In June 2010 the Supreme Administrative Court rendered its judgment regarding Diligentia. The main question in the Diligentia case was whether the fact that both lender and borrower were members of the same group of companies should influence the arm’s-length interest rate. The court found that the credit risk was lower than would have been the case had the parties been unrelated. As a consequence, the interest paid on the shareholder loans was not fully deductible. Given that the Diligentia case concerned Swedish companies only, the case’s influence on cross-border transactions has been the subject of debate. The Court of Appeal recently rendered a judgment stating that the Diligentia case was of limited importance. The company, in that case, was granted deduction for the agreed interest rate 13 %; cf. TaxNews no 16, 2012.
Originally, two loans were the subject of dispute in this second case. One was between a Swedish subsidiary and its foreign parent company, and the other between the subsidiary and a minority shareholder in the subsidiary. The Swedish Tax Agency argued in the Administrative Court that the Diligentia case was applicable also when determining arm’s-length interest rates in cross-border situations. The arm’s-length interest rate was 8 % for both loans according to the Swedish Tax Agency. The Administrative Court ruled in accordance with the view of the Swedish Tax Agency relating to the shareholder loan, but found that the Swedish Tax Agency had not met its burden of proof regarding the loan from the minority shareholder.
The company appealed the court’s judgment insofar it concerned the shareholder loan from the parent company.
In its judgment the Administrative Court of Appeal referred extensively to the OECD Guidelines and specifically notes: “According to the Guidelines a correct arm’s-length price is achieved by establishing the conditions of the commercial and financial relations that one could expect to find between independent enterprises in comparable transactions under comparable circumstances (1.3). Every individual company in a group of companies shall be treated on a stand-alone basis when reviewing their agreements with one another, the so called separate entity approach.” The court additionally stated, that it is irrelevant to compare one intra-group transaction with another intra-group transaction under the Guidelines.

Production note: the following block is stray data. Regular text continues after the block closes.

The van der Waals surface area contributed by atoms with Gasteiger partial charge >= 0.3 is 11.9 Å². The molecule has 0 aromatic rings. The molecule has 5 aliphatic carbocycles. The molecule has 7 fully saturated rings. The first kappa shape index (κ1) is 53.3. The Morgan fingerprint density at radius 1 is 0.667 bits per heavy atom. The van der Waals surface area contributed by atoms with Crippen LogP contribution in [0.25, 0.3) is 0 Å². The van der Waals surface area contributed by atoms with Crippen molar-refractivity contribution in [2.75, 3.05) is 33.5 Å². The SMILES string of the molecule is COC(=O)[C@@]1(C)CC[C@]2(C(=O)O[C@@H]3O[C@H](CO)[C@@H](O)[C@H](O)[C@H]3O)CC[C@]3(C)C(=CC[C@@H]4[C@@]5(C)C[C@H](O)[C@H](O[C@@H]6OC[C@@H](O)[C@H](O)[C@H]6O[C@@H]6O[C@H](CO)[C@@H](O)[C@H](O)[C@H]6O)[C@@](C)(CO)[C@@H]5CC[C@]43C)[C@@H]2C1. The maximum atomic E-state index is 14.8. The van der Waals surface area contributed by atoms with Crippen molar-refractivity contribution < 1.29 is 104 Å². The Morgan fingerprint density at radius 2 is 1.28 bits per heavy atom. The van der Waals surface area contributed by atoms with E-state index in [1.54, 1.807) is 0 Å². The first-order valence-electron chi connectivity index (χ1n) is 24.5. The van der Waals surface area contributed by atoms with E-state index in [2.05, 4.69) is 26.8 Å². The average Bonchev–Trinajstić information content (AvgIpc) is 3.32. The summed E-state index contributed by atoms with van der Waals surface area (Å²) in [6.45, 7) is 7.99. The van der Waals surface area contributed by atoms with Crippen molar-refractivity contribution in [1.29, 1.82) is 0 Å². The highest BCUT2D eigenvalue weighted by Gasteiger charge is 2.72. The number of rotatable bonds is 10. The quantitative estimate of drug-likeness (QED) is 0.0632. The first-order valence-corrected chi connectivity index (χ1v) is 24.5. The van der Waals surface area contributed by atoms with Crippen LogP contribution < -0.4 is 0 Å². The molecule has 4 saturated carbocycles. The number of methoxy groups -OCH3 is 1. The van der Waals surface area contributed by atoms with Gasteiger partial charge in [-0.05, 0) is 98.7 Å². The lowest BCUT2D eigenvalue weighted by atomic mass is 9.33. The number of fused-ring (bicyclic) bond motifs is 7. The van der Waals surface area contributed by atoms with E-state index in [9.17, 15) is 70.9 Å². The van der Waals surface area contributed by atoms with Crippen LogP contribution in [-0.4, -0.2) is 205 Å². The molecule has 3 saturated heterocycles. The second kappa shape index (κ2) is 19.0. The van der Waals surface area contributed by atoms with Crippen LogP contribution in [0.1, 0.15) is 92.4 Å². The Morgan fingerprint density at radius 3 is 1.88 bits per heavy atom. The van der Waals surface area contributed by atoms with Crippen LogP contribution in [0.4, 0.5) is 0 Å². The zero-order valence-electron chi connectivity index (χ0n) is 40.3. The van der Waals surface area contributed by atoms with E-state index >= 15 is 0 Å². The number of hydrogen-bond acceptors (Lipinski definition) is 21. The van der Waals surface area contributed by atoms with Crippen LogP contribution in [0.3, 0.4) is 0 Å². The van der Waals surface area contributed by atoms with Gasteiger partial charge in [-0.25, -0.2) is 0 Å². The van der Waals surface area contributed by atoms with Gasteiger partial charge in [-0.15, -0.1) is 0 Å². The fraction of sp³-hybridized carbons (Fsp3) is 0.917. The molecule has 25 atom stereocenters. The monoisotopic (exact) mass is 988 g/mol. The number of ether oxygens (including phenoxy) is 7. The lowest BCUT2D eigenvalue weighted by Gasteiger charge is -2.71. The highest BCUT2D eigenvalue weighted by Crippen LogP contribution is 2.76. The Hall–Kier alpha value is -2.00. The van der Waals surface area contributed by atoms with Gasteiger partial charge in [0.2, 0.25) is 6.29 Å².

In its judgment the Administrative Court of Appeal emphasized, that the Swedish Tax Agency has the burden of proof that the pricing is incorrect and has to make it likely, that the interest rate on the shareholder loan deviates from an arm’s-length interest rate. The Administrative Court of Appeal further stated that the Swedish Tax Agency’s use of an intra-group transaction as basis for its comparison is a violation of the OECD Guidelines. In addition, the court also commented that the Swedish Tax Agency has based a significant part of its reasoning on the Diligentia case and its arguments on the significance of insight and control. In this context, the Administrative Court of Appeal stated that the arguments presented by the Swedish Tax Agency mainly consist of arguments regarding why a parent company’s insight and control generally influences the credit risk on a loan to a subsidiary.
With the statement ”The Swedish Tax Agency has not presented any analysis regarding how it has arrived at the conclusion that the shareholder’s factual insight and control in the case at hand means that an arm’s-length interest rate on the shareholder loan should be 8 % instead of 15 %” the Administrative Court of Appeal concluded that the Swedish Tax Agency has failed to meet its burden of proof and that there are no grounds for making an adjustment.
This judgment is clearer than the judgment relating to Arlandabanan insofar that the Administrative Court of Appeal clearly refers to the OECD Guidelines and that the court states that the arm’s-length price is arrived at by a comparison with what two independent parties would have agreedupon .